Google loses ‘right to be forgotten’ case in EU ruling on data privacy
Top court rules individuals have the 'right to be forgotten' and to ask for data to be removed
Agence France-Presse in Luxemburg
In a surprise ruling, the EU's top court said individuals had the right to ask US internet giant Google to delete personal data produced by its ubiquitous search engine.
Taking up a complaint concerning a Spanish citizen, the European Court of Justice said individuals had the right "to be forgotten" under certain circumstances when their personal data becomes outdated or inaccurate.
Specifically, this applies when such data "appear to be inadequate, irrelevant or no longer relevant, or excessive in relation to the purpose for which they were processed and in the light of the time that has elapsed".
This was based on the finding that under current EU data protection norms, "an internet search engine operator is responsible for the processing that it carries out of personal data".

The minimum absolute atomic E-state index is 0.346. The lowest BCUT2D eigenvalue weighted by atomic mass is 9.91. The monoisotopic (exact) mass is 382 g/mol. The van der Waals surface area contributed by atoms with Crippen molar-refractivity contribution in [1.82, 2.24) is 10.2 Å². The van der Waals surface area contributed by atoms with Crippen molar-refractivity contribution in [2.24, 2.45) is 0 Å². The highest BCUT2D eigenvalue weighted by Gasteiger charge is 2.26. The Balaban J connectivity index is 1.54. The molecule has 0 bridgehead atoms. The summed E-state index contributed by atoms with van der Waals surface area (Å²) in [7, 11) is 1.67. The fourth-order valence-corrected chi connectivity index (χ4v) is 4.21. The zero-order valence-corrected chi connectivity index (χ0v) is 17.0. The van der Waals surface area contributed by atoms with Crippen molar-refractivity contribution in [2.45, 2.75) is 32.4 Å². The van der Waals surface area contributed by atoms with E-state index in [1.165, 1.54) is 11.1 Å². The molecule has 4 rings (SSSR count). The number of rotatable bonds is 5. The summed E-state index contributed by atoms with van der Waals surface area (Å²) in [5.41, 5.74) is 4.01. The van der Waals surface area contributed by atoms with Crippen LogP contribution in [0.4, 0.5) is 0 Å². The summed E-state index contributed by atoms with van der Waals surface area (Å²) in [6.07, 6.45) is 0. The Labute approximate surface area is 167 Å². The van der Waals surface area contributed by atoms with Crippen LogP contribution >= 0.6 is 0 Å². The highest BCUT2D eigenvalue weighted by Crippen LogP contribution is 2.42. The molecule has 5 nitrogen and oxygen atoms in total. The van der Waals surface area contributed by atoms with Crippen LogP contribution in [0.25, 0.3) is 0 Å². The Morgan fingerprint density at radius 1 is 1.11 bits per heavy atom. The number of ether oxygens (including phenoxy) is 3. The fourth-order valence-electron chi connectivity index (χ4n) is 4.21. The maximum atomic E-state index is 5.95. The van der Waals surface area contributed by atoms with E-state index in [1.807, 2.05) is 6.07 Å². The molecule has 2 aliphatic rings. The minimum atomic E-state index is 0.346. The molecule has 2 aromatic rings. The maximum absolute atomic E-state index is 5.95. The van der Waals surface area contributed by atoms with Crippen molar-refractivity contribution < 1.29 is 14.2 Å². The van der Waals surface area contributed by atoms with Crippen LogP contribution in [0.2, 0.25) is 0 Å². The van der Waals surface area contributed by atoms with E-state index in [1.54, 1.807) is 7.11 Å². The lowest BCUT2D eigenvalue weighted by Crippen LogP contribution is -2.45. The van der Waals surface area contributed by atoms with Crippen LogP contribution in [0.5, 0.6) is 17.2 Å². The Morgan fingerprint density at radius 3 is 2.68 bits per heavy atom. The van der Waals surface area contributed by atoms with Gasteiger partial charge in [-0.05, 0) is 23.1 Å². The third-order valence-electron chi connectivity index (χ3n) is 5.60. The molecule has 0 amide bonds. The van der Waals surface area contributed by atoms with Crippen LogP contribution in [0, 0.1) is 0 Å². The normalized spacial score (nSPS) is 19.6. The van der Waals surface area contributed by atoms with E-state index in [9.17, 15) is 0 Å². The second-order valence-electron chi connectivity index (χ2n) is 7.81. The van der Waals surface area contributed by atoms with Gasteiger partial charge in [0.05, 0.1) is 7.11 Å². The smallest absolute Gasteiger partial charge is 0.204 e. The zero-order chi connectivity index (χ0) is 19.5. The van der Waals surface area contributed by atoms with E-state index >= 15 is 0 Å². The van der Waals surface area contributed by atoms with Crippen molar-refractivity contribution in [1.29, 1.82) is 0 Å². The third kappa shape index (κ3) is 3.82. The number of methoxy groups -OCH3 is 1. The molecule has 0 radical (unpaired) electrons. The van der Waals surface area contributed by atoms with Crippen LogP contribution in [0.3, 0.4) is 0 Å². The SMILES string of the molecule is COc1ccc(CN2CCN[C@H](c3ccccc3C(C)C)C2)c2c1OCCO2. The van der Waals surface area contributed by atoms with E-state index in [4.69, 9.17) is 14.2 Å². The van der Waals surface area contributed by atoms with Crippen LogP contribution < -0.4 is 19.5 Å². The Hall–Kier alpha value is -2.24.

Google said the ruling was a disappointment and at odds with an opinion last year delivered by one of the ECJ's top lawyers.
"This is a disappointing ruling for search engines and online publishers in general," the company said in a statement.
Google has previously argued that it is responsible only for finding the information. As long as this is correct and legal, it believes it should not be obliged to delete such data, which it argues amounts to censorship.
Last year, ECJ Advocate General Niilo Jaaskinen had argued that Google was not responsible for the data carried by websites appearing on its search engine and that EU citizens did not have a "right to be forgotten" under current law. That opinion had suggested the ECJ would rule accordingly in due course and was warmly welcomed by Google.
"We are glad to see it supports our long-held view that requiring search engines to suppress 'legitimate and legal information' would amount to censorship," the company said at the time.
The case centres on Spanish national Mario Costeja Gonzalez, who went to court because the personal details of his involvement in a debt recovery operation continued to appear on the online version of a Spanish newspaper long after the legal dispute had been resolved.
Spain's data protection agency, the AEPD, found that the newspaper was not at fault because the information was correct at the time it was published.